Sierra-Angoon argue at length that section 503(d) of ANILCA, 94 Stat. at 2400, should be applied to prevent timber harvesting on the Cube Cove lands. Section 503(d) provides:


Within the Monuments, the Secretary shall not permit the sale of [sic] harvesting of timber: Provided, That nothing in this subsection shall prevent the Secretary from taking measures as may be necessary in the control of fire, insects, and disease.


Except for the Cube Cove inholding, Admiralty Island consists entirely of public lands. Sierra-Angoon argue that logging is already prohibited on the public lands on Admiralty Island by virtue of sections 503(b), (c), and (f)(1), relying on "common sense" readings of the sections (i.e., the establishment of a Monument, the provision for its protection, and the withdrawal of the land from disposition imply that the land will not be logged). Subsection (d) must therefore apply to the Cube Cove inholding, Sierra-Angoon argue, or the subsection is superfluous. As Shee Atika-Sealaska point out, however, none of the other sections cited prohibits timber harvesting, either expressly or by reference to another statute. Cf. 16 U.S.C. Sec. 472a(a) (timber harvesting not per se prohibited in National Monuments).


Sierra-Angoon also argue that their interpretation of section 503(d) is compelled by the "underlying protective purposes" of ANILCA. See Southeast Alaska Conservation Council, Inc. v. Watson, 697 F.2d 1305, 1309 (9th Cir.1983). They cite a number of restrictions on the uses of the public lands on Admiralty Island and argue that allowing Shee Atika unrestricted use of the remainder of the island is anomalous. They also cite a number of restrictions on private land use involving other national preserves and monuments.


All of these are arguments the court considered in Angoon I, 749 F.2d at 1415-18.4 The court considered the legislative history and the purpose of ANILCA and held that reading section 503(d) to prohibit logging on the Cube Cove inholding would forbid the land's only real economic use and defeat the purpose of section 506(c)'s conveyance of the land. The court therefore concluded that section 503(d)'s prohibition against the harvest of timber "within the Monument[ ]" applied only to public lands within the Monument and not to Shee Atika's private land. Id. at 1418.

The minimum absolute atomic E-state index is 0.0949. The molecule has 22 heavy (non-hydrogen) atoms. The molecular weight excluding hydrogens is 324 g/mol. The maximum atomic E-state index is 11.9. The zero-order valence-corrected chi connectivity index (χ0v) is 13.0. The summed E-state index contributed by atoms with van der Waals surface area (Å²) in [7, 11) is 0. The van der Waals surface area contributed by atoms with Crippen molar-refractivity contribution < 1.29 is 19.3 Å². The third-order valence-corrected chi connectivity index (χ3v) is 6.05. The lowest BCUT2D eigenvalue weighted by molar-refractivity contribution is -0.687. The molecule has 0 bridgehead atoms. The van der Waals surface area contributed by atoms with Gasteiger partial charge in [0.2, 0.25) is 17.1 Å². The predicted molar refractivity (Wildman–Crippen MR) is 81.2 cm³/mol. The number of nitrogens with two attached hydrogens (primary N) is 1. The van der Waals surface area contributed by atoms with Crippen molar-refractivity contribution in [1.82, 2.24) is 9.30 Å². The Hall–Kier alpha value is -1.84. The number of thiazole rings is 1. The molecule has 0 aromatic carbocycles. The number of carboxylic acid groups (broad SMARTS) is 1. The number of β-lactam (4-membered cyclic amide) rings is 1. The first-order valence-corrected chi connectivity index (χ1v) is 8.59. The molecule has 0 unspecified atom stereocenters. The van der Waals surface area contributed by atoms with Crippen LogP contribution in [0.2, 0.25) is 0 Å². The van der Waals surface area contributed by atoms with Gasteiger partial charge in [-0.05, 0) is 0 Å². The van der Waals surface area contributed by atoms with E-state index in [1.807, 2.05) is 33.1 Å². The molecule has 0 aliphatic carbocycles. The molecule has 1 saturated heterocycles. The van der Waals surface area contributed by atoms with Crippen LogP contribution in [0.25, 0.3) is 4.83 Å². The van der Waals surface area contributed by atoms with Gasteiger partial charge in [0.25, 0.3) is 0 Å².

Sierra-Angoon appear to raise one new argument that was not addressed by the Angoon I panel. They argue that timber harvesting is not the only economically feasible use of the Cube Cove land. Sierra-Angoon claim that the Cube Cove land has value that can be realized by exchanging the Cube Cove land for other land that would presumably have more direct utility. Sierra-Angoon note that the government may trade lands of equal or even greater value for the Shee Atika land, see ANILCA Sec. 1302(h), 94 Stat. at 2475; ANCSA Sec. 22(f), 43 U.S.C. Sec. 1621(f), and that many Native Corporations have made such exchanges at premiums as high as thirty percent.


This argument is in essence identical to Sierra-Angoon's argument that Congress conveyed the Cube Cove inholding to Shee Atika solely for the purpose of a future exchange. If Congress intended the conveyance to confer an economic benefit on Shee Atika and at the same time in section 503(d) prohibited Shee Atika from logging, then Congress must have conveyed the Cube Cove inholding solely for the purpose of exchange. As discussed above with regard to section 506(c) itself, the provision for voluntary exchange makes this conclusion unreasonable.


Sierra-Angoon next argue that, even without section 503(d), section 503(c) of ANILCA, 94 Stat. at 2399-400, imposes a duty on the government to mitigate the effects of any timber harvesting on Admiralty Island. Section 503(c) provides:


Subject to valid existing rights and except as provided in this section, the National Forest Monuments (hereinafter in this section referred to as the "Monuments") shall be managed by the Secretary of Agriculture as units of the National Forest System to protect objects of ecological, cultural, geological, historical, prehistorical, and scientific interest.


Sierra-Angoon cite a number of other specific statutes that impose such duties on the government and court cases that uphold the government's power to perform them. Sierra-Angoon then cite the "irreparable damage to the Monument" that would result from timber harvesting at Cube Cove and conclude that the Secretary is required to mitigate this harm. The court concluded in Angoon I that such a reading of section 503(c) would inhibit the only economic benefit of the section 506(c) transfer. This conclusion is still sound and we follow it here.5